David Dahl chooses spleen removal, return in 2015

Outfielder David Dahl, the Colorado Rockies' top prospect, underwent surgery to have his spleen removed Monday at a Hartford, Connecticut, hospital, four days after being involved in a serious collision while playing for the organization's Double-A club.

Dahl made the decision after consulting with the Rockies, said his agent, Adam Karon. Dahl was initially expected to miss the rest of the season while his lacerated spleen healed. Now he is hoping to return in four to six weeks, said Karon, who said the recovery period for the surgery is similar to having an appendix removed.

"David has put in an incredible amount of work the last two offseasons, and he just couldn't fathom the idea of a shortened season," Karon said. "That's what I think drove his thinking.

"A normal person would just leave the spleen in. But for an athlete, there's an additional risk of the spleen rupturing again in a collision. David said, 'I can't play the rest of my career worrying about this, and I don't want to miss any more time this year than I have to.'"

Karon told The Associated Press after the surgery that he had spoken with the family and "everything went according to plan."

Dahl, 21, was the 10th overall pick in the 2012 MLB draft out of Birmingham, Alabama. He was hitting .269 with a .675 OPS in 44 games with Colorado's Eastern League affiliate in New Britain, Connecticut, at the time of the injury. He ranks 27th on Keith Law's list of MLB's top prospects.

"In talking to David and our medical team -- and really making sure we all got on the same page with what was best for David -- this is the decision we came to," said Zach Wilson, the senior director of player development for the Rockies. "It's the right choice for his career and also his life.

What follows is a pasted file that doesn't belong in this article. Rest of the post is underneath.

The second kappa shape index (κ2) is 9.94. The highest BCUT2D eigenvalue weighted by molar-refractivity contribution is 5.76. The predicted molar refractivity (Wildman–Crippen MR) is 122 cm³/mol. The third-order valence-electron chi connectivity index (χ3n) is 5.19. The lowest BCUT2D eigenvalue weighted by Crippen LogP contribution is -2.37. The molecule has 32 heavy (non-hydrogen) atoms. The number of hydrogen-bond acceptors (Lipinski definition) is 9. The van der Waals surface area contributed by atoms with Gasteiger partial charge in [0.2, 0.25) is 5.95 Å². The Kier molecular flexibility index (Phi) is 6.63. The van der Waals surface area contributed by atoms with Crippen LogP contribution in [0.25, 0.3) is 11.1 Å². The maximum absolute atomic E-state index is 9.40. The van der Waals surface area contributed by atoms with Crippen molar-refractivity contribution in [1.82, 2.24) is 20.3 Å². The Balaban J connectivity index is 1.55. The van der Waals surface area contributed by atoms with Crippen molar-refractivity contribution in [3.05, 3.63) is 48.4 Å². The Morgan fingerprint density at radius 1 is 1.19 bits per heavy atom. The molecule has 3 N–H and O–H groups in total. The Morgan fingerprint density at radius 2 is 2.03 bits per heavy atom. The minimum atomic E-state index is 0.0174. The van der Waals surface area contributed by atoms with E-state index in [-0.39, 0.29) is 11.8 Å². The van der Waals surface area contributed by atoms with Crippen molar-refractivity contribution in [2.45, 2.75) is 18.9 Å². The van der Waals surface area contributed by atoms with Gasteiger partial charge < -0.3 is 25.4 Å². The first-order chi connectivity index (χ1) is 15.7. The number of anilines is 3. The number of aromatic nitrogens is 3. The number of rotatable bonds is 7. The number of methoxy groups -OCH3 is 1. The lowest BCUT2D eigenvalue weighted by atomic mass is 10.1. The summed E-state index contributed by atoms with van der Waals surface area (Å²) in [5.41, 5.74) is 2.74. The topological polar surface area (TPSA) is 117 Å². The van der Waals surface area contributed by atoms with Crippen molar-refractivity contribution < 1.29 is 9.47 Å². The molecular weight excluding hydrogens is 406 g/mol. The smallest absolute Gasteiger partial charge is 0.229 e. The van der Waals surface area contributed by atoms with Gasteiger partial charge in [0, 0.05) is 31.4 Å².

"There's no doubt in my mind he'll be back and better than ever, playing the way he's accustomed to playing."

The spleen acts as a filter for blood as part of the immune system and also helps fight infection. Karon said Dahl will need to have yearly pneumonia vaccines when he gets sick and take other precautions to ensure that minor illnesses don't escalate.

"There are some challenges he'll have to deal with for the rest of his life," Karon said.

Dahl was pursuing a shallow fly ball in center field in Thursday's New Britain-Altoona game when he collided with second baseman Juan Ciriaco. He underwent emergency surgery to repair a lacerated spleen but did not suffer a concussion or broken rib, as was initially reported.

A day after the collision, Dahl tweeted a statement, thanking everyone for their support:

Information from The Associated Press was used in this report.